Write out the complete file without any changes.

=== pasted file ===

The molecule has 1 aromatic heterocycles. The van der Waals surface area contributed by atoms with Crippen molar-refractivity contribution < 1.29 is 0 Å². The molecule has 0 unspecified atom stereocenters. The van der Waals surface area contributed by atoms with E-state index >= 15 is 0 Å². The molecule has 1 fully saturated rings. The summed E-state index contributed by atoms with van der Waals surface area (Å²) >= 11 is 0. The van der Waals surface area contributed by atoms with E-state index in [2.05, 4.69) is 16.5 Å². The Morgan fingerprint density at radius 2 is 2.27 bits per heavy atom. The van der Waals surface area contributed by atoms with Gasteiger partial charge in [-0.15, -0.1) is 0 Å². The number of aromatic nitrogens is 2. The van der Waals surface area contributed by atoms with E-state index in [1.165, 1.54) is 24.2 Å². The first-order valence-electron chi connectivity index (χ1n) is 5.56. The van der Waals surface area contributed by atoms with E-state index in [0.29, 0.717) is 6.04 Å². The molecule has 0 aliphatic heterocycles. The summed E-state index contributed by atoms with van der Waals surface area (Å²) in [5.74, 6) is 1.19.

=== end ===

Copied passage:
The molecule has 1 aromatic heterocycles. The van der Waals surface area contributed by atoms with Crippen molar-refractivity contribution < 1.29 is 0 Å². The molecule has 0 unspecified atom stereocenters. The van der Waals surface area contributed by atoms with E-state index >= 15 is 0 Å². The molecule has 1 fully saturated rings. The summed E-state index contributed by atoms with van der Waals surface area (Å²) >= 11 is 0. The van der Waals surface area contributed by atoms with E-state index in [2.05, 4.69) is 16.5 Å². The Morgan fingerprint density at radius 2 is 2.27 bits per heavy atom. The van der Waals surface area contributed by atoms with Gasteiger partial charge in [-0.15, -0.1) is 0 Å². The number of aromatic nitrogens is 2. The van der Waals surface area contributed by atoms with E-state index in [1.165, 1.54) is 24.2 Å². The first-order valence-electron chi connectivity index (χ1n) is 5.56. The van der Waals surface area contributed by atoms with E-state index in [0.29, 0.717) is 6.04 Å². The molecule has 0 aliphatic heterocycles. The summed E-state index contributed by atoms with van der Waals surface area (Å²) in [5.74, 6) is 1.19.